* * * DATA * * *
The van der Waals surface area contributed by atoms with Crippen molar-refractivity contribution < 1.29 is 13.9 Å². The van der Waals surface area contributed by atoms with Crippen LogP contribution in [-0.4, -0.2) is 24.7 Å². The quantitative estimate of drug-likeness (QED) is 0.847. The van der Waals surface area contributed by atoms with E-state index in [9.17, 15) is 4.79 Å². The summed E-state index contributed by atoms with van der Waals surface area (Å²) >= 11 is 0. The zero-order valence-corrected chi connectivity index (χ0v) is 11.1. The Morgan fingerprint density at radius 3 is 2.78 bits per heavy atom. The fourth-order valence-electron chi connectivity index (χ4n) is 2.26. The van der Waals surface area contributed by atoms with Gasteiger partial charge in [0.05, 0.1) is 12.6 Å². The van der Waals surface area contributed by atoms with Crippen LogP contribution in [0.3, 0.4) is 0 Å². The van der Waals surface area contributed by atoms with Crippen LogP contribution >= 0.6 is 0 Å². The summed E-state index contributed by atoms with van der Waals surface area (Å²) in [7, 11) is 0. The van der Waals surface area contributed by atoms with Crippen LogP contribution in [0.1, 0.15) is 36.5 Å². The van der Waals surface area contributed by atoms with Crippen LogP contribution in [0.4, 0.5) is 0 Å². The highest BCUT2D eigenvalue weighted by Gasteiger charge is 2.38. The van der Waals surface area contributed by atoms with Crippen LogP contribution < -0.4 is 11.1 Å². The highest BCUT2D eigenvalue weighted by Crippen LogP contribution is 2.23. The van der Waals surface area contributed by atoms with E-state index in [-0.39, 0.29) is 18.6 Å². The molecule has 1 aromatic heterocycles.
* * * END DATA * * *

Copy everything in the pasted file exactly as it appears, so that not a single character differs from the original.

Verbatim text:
The van der Waals surface area contributed by atoms with Crippen molar-refractivity contribution < 1.29 is 13.9 Å². The van der Waals surface area contributed by atoms with Crippen LogP contribution in [-0.4, -0.2) is 24.7 Å². The quantitative estimate of drug-likeness (QED) is 0.847. The van der Waals surface area contributed by atoms with E-state index in [9.17, 15) is 4.79 Å². The summed E-state index contributed by atoms with van der Waals surface area (Å²) >= 11 is 0. The zero-order valence-corrected chi connectivity index (χ0v) is 11.1. The Morgan fingerprint density at radius 3 is 2.78 bits per heavy atom. The fourth-order valence-electron chi connectivity index (χ4n) is 2.26. The van der Waals surface area contributed by atoms with Gasteiger partial charge in [0.05, 0.1) is 12.6 Å². The van der Waals surface area contributed by atoms with Crippen LogP contribution in [0.3, 0.4) is 0 Å². The van der Waals surface area contributed by atoms with Crippen LogP contribution >= 0.6 is 0 Å². The summed E-state index contributed by atoms with van der Waals surface area (Å²) in [7, 11) is 0. The van der Waals surface area contributed by atoms with Crippen LogP contribution in [0.1, 0.15) is 36.5 Å². The van der Waals surface area contributed by atoms with Crippen LogP contribution in [0.4, 0.5) is 0 Å². The highest BCUT2D eigenvalue weighted by Gasteiger charge is 2.38. The van der Waals surface area contributed by atoms with Crippen LogP contribution < -0.4 is 11.1 Å². The highest BCUT2D eigenvalue weighted by Crippen LogP contribution is 2.23. The van der Waals surface area contributed by atoms with E-state index in [-0.39, 0.29) is 18.6 Å². The molecule has 1 aromatic heterocycles.